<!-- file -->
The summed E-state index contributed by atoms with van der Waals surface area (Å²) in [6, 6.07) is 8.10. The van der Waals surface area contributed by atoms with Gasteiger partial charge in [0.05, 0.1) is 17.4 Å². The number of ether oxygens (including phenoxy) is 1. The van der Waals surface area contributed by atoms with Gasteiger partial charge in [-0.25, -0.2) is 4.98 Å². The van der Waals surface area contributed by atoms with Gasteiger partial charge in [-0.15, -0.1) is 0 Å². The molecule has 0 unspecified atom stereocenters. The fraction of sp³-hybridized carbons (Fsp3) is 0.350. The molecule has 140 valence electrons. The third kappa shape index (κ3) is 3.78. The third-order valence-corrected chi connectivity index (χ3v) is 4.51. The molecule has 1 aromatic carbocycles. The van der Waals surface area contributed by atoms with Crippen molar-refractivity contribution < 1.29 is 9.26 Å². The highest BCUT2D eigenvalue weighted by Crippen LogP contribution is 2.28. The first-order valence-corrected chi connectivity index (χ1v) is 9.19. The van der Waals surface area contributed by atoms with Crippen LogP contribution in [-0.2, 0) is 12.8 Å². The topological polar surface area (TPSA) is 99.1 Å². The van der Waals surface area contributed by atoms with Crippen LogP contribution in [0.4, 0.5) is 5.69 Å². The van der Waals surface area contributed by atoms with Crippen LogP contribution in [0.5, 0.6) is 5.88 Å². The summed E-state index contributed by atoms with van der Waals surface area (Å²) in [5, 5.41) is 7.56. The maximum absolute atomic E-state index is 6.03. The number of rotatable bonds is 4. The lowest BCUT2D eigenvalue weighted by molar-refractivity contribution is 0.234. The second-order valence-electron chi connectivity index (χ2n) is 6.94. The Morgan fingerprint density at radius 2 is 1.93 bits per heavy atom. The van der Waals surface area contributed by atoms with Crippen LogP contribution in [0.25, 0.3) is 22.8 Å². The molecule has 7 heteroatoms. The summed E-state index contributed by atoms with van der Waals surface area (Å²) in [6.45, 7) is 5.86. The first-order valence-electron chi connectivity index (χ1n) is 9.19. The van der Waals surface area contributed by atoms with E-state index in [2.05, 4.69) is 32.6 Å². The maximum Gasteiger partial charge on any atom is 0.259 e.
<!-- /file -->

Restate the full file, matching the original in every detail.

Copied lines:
The summed E-state index contributed by atoms with van der Waals surface area (Å²) in [6, 6.07) is 8.10. The van der Waals surface area contributed by atoms with Gasteiger partial charge in [0.05, 0.1) is 17.4 Å². The number of ether oxygens (including phenoxy) is 1. The van der Waals surface area contributed by atoms with Gasteiger partial charge in [-0.25, -0.2) is 4.98 Å². The van der Waals surface area contributed by atoms with Gasteiger partial charge in [-0.15, -0.1) is 0 Å². The molecule has 0 unspecified atom stereocenters. The fraction of sp³-hybridized carbons (Fsp3) is 0.350. The molecule has 140 valence electrons. The third kappa shape index (κ3) is 3.78. The third-order valence-corrected chi connectivity index (χ3v) is 4.51. The molecule has 1 aromatic carbocycles. The van der Waals surface area contributed by atoms with Crippen molar-refractivity contribution < 1.29 is 9.26 Å². The highest BCUT2D eigenvalue weighted by Crippen LogP contribution is 2.28. The first-order valence-corrected chi connectivity index (χ1v) is 9.19. The van der Waals surface area contributed by atoms with Crippen LogP contribution in [-0.2, 0) is 12.8 Å². The topological polar surface area (TPSA) is 99.1 Å². The van der Waals surface area contributed by atoms with Crippen LogP contribution in [0.4, 0.5) is 5.69 Å². The van der Waals surface area contributed by atoms with Crippen LogP contribution in [0.5, 0.6) is 5.88 Å². The summed E-state index contributed by atoms with van der Waals surface area (Å²) in [5, 5.41) is 7.56. The maximum absolute atomic E-state index is 6.03. The number of rotatable bonds is 4. The lowest BCUT2D eigenvalue weighted by molar-refractivity contribution is 0.234. The second-order valence-electron chi connectivity index (χ2n) is 6.94. The Morgan fingerprint density at radius 2 is 1.93 bits per heavy atom. The van der Waals surface area contributed by atoms with Crippen LogP contribution in [0.25, 0.3) is 22.8 Å². The molecule has 7 heteroatoms. The summed E-state index contributed by atoms with van der Waals surface area (Å²) in [6.45, 7) is 5.86. The first-order valence-electron chi connectivity index (χ1n) is 9.19. The van der Waals surface area contributed by atoms with E-state index in [2.05, 4.69) is 32.6 Å². The maximum Gasteiger partial charge on any atom is 0.259 e.